Remote Learning Provides a Positive Takeaway from the Pandemic Takeaway
February 26, 2021

Remote learning induced by COVID-19 proved challenging and frustrating for many if not most educators and students across the country. For Helen Aleksani, it provided a revelation. Aleksani, a lecturer in the Department of Mathematics at Stan State, has found value in recording her classes, and says she’ll keep doing so after face-to-face classes resume.

It’s a strategy she plans to continue using both for her students at Waterford High School, where she teaches everything from pre-algebra to advanced placement statistics and calculus, and at Stan State, where she teaches math for elementary school teachers.

“I’m recording everything I’m giving my students. Everything I do is online,” Aleksani said. “Parents can see it and they tell me, ‘Helen, you taught me so much more than I ever knew about math,’ because they’re watching the videos with their kids.”

Aleksani, who has taught for 14 years and was the 2015 Stanislaus County Teacher of the Year, understands not all teachers are comfortable recording themselves. Only a handful of teachers across different disciplines are following her lead and recording their classes. In time, she hopes more teachers become comfortable with it and see it as a useful tool.

It’s not the first time Aleksani has learned to innovate in the classroom.

When she started teaching at Stan State, preparing future elementary school teachers to teach math, she was confronted with students who’d been taught traditional math lessons but would be asked to teach Common Core State Standards.

“The majority of them don’t feel comfortable teaching mathematics. Their concentration is literature,” Aleksani said.

She set up a role-playing exercise and had students teach her about the common denominator in fractions. She played a discouraged student who didn’t care and challenged the teacher as to why she needed a common denominator.

“I start asking teachers to teach me,” she said. “You should have seen the looks on the faces of these teachers. They realized, ‘When we present a lesson, we have to break it down into the simplest possible atom.’”

Learning mathematics wasn’t a challenge for Aleksani, a Christian who fled predominately Muslim Iran in 2000 with her parents and younger sister.

“I loved mathematics as a child,” she said. “Mathematics is the only language you can speak no matter where you are. I was fluent with the language.”

She wasn’t fluid in English, though. She spoke Farsi as well as Armenian and Assyrian, the languages of her father and mother, respectively.

Enrolling at Modesto Junior College upon arriving in the United States, she learned enough English to advance out of English as a Second Language courses. Despite warnings, Aleksani enrolled in a math class taught by Sarah Curl, whom students regarded as one of the toughest teachers at the college.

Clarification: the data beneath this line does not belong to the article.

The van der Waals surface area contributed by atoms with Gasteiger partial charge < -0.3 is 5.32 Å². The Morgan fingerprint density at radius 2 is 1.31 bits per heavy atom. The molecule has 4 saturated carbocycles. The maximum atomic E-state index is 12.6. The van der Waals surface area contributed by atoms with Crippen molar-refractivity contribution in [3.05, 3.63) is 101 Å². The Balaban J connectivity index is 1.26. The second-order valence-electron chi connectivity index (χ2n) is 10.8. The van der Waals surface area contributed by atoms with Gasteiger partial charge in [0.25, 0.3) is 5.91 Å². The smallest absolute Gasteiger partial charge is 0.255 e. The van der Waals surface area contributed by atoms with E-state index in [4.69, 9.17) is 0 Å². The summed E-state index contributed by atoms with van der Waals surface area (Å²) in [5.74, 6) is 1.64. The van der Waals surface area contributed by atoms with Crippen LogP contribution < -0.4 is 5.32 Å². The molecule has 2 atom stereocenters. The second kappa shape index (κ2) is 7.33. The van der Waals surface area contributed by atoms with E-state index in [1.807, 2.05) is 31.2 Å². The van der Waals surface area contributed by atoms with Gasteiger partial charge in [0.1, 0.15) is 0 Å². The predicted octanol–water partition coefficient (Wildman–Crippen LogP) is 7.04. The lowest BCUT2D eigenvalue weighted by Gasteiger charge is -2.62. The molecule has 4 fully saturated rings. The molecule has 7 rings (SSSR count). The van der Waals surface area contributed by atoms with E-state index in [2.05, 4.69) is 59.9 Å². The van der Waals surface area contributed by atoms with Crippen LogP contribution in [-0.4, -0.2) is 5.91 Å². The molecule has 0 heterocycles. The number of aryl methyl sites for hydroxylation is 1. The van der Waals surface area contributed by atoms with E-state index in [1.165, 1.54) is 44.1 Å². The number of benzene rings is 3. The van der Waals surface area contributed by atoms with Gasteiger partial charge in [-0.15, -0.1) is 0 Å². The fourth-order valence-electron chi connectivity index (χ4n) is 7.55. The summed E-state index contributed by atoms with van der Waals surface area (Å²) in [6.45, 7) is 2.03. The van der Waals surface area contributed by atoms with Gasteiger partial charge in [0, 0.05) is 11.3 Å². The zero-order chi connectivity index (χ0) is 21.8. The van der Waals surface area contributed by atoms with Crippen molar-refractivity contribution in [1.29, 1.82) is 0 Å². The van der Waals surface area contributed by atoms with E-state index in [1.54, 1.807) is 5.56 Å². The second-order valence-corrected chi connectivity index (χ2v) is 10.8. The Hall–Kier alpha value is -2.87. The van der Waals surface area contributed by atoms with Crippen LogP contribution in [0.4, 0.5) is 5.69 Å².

“I loved her. This woman knows mathematics and knows how to teach it,” Aleksani said. “Back then I didn’t know how to speak the language. She was a teacher who showed me teaching is way more than teaching content. Teaching is keeping the students motivated, keeping them there, to overcome their problems, whatever the barriers are.”

Curl struggled to understand Aleksani’s questions and suggested she write them down when she did her homework. Aleksani would use her dictionary to find the right words and hand in pages of notes. Curl would write out her responses.

“I said, ‘This is what I want to do. I want to show kids they can. They have to look beyond their limitations,’” Aleksani said. “She was the reason I became a teacher.”

At Stan State, she found other inspiring mathematics teachers.

“When I walked into the Math Department and met Dr. (Viji) Sundar for the first time, the way she talked to me was like talking to a friend. It felt so good,” Aleksani said.

Then she had classes with Brian Jue, Michael Bice and Heather Coughlin.

“They were so patient with me. My English wasn’t good,” said Aleksani. “I could tell that sometimes when I was talking to them, they couldn’t understand me, but they never acted like they didn’t understand me. They rephrased their questions so I could explain myself again.

“They showed me the true meaning of teaching. It obviously is not a job to them. It’s more than that.”

It’s more than that to her, too.

She earned her bachelor’s degree in math and a single-subject credential and began teaching math, but also obtained master's degrees in educational technology and mathematics.

Frustrated when students arrived at Waterford High seemingly ill-prepared for her math classes, she blamed lower-level teachers. Her mentor, then-principal and now superintendent Don Davis, suggested she work to help the lower-grade teachers.

“I realized how much work they do and the stuff they have to deal with,” Aleksani said. “It was an eye opener. They taught me more than I taught them.”

What they agreed on was the need to work together to approach curriculum in a unified way. She continues to serve as a math coach for teachers in the Waterford Unified School District. It’s just one of the many hats she wears.

The Stan State lecturer hat came on three years ago.

“One day, Dr. Sundar invited me to her class to present a Common Core-based lesson to her students,” Aleksani said. “So, I went to her class and presented, and Dr. Sundar said, ‘This is very different teaching.’”

She suggested her former student would be a good fit to teach math for elementary school teachers. She was right, if evaluations on Rate My Professors mean anything.

“Honestly one of the best professors I have ever had! She is very kind, caring and will always answer any questions you have,” is typical of the comments.

They’re just one indication she learned more than mathematics from her own college professors.